Provided by John Lalonde
Pension Expert and Educational Board Member
for The Wealth Preservation Institute
Provisions of IRC Section 404(a)(6)
IRC section 404(a)(6) states:
"Time when contributions deemed made. For purposes of paragraphs (1), (2) and (3), a taxpayer shall be deemed to have made a payment on the last day of the preceding taxable year if the payment is on account of such taxable year and is made not later than the time prescribed by law for filing the return for such taxable year (including extensions thereof)."
The paragraphs in the above clause represent the following types of plans:
a. Pension trusts
b. Stock bonus and profit-sharing plans
Note: Defined Contribution Plans are addressed in subparagraph (3) - (IRC 404(a)(3)).
The Service determined in Revenue Ruling 76-28 that in order for contribution payments made after the close of the tax year to be deductible on the prior year’s return, the plan must treat the payments as made for the prior tax year and the employer must either:
· Designate in writing to the plan administrator or trustee that the payment is applicable to the prior tax year, or
· Deduct the payment on the prior year’s tax return.
In the context of this ruling the word “treat” is synonymous with allocate. Thus, a plan must allocate the contribution as if it were received during the prior tax year. This decision is consistent with TR 1.415-6(b)(7)(ii) which provides that an employer contribution can be treated as an annual addition for a prior plan year if the contribution was paid to the trust no later than 30 days after the IRC 404(a)(6) period expires.
Accordingly, if an employer pays the contribution by the due date for filing his annual tax return and the plan allocates the contribution during the prior tax year and the employer deducts the contribution on the prior year’s tax return, the contribution is deductible.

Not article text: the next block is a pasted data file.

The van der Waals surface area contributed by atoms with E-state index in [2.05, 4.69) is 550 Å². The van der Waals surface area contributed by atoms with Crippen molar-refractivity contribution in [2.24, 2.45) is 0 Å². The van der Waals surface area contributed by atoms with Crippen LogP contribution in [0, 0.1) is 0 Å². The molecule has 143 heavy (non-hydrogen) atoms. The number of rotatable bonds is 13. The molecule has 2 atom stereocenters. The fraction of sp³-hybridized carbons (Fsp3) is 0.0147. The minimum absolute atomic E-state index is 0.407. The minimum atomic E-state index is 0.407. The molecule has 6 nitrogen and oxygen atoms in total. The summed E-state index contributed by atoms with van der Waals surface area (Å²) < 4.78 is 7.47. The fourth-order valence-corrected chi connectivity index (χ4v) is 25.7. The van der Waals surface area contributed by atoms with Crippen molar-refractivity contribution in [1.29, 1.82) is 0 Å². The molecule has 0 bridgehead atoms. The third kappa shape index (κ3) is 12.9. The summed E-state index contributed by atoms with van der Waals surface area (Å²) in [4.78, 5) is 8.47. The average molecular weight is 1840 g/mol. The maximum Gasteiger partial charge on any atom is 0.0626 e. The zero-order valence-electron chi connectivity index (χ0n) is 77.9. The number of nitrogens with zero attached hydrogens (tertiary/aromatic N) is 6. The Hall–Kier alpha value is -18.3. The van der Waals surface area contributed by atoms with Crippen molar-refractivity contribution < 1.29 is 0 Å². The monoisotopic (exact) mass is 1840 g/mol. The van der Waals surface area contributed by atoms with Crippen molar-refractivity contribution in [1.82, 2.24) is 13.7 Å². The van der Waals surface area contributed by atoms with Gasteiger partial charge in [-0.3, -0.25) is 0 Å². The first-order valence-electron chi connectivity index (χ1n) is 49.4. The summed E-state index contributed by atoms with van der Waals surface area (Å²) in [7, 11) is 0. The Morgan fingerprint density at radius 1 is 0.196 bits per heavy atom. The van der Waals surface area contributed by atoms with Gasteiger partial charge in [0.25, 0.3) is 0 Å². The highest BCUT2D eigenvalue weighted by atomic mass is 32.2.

Theoretically, an employer may determine the amount of any discretionary contributions up to the last day of the IRC 404(a)(6) period. There is no IRS requirement that an employer adopt an amendment or Board of Directors resolution prior to the end of the tax year to establish a liability.
This does not mean that the Employer must allocate a contribution made within the IRC 404(a)(6) period to a prior year nor does it mean that it must deduct a contribution allocated to a prior year on a prior years tax return.
The next two examples should clarify this concept.
Example 1 - Tax Year Later Than Plan Year
__The Plan Year End is 9-30-10
__The Tax Year is 12-31-09.
__The Employer’s Form 1120 is on extension to 10-15-10.
__On 11-1-10 the employer made a $150,000 contribution and allocated the entire contribution to the PYE 9-30-10 (the employer relied on T.R 1.415-6(b)(7)(ii) to make the allocation).
The contribution can’t be deducted on the FYE 12-31-09 return since it was paid after the due date for filing the return. It must be deducted on the FYE 12-31-10 return.
Example 2 - Tax Year Later Than Plan Year
The facts are the same as the example above except that the contribution was made on or before 9-15-10.
The employer now has an option regarding on which return (FYE 12-31-09 or FYE 12-31-10) to claim the $150,000 deduction.
The employer has a choice because the contribution was contributed within the 404(a)(6) period and was allocated to the 9-30-10 year under T.R 1.415-6(b)(7)(ii). Therefore, it may be deducted on the FYE 12-31-09 return. However, since it was paid during the FYE 12-31-10 the Employer may alternatively choose to deduct the contribution on that return. Of course, whether the amount is actually deductible on any particular year’s return is contingent on the deductible limits under section 404(a)(3).